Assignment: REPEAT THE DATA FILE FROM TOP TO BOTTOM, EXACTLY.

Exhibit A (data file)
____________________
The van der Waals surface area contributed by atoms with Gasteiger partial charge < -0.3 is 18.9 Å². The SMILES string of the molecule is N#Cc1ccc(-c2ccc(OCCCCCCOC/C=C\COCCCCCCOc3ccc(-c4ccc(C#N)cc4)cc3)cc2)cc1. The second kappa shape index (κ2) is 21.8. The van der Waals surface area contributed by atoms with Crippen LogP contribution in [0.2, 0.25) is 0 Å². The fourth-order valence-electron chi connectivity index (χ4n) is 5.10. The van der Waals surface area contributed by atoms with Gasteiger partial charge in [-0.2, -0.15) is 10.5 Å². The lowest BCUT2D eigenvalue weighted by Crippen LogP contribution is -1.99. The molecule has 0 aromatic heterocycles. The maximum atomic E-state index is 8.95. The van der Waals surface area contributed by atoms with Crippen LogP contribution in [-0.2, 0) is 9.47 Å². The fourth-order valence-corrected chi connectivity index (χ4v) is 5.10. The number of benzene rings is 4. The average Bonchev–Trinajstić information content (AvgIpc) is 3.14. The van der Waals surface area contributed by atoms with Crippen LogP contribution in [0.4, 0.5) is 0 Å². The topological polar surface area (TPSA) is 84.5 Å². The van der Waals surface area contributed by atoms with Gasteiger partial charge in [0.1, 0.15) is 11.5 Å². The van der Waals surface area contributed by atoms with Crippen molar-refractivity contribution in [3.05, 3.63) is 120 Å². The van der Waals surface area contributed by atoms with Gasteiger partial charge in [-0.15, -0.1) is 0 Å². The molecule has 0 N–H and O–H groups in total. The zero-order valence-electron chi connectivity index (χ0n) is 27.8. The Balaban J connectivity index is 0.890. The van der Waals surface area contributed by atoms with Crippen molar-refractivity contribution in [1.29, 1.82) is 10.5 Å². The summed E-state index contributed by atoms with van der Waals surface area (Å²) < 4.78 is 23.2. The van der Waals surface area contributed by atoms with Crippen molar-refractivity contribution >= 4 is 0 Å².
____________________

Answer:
The van der Waals surface area contributed by atoms with Gasteiger partial charge < -0.3 is 18.9 Å². The SMILES string of the molecule is N#Cc1ccc(-c2ccc(OCCCCCCOC/C=C\COCCCCCCOc3ccc(-c4ccc(C#N)cc4)cc3)cc2)cc1. The second kappa shape index (κ2) is 21.8. The van der Waals surface area contributed by atoms with Crippen LogP contribution in [0.2, 0.25) is 0 Å². The fourth-order valence-electron chi connectivity index (χ4n) is 5.10. The van der Waals surface area contributed by atoms with Gasteiger partial charge in [-0.2, -0.15) is 10.5 Å². The lowest BCUT2D eigenvalue weighted by Crippen LogP contribution is -1.99. The molecule has 0 aromatic heterocycles. The maximum atomic E-state index is 8.95. The van der Waals surface area contributed by atoms with Crippen LogP contribution in [-0.2, 0) is 9.47 Å². The fourth-order valence-corrected chi connectivity index (χ4v) is 5.10. The number of benzene rings is 4. The average Bonchev–Trinajstić information content (AvgIpc) is 3.14. The van der Waals surface area contributed by atoms with Crippen LogP contribution in [0.4, 0.5) is 0 Å². The topological polar surface area (TPSA) is 84.5 Å². The van der Waals surface area contributed by atoms with Gasteiger partial charge in [0.1, 0.15) is 11.5 Å². The van der Waals surface area contributed by atoms with Crippen molar-refractivity contribution in [3.05, 3.63) is 120 Å². The van der Waals surface area contributed by atoms with Gasteiger partial charge in [-0.15, -0.1) is 0 Å². The molecule has 0 N–H and O–H groups in total. The zero-order valence-electron chi connectivity index (χ0n) is 27.8. The Balaban J connectivity index is 0.890. The van der Waals surface area contributed by atoms with Crippen molar-refractivity contribution in [1.29, 1.82) is 10.5 Å². The summed E-state index contributed by atoms with van der Waals surface area (Å²) < 4.78 is 23.2. The van der Waals surface area contributed by atoms with Crippen molar-refractivity contribution >= 4 is 0 Å².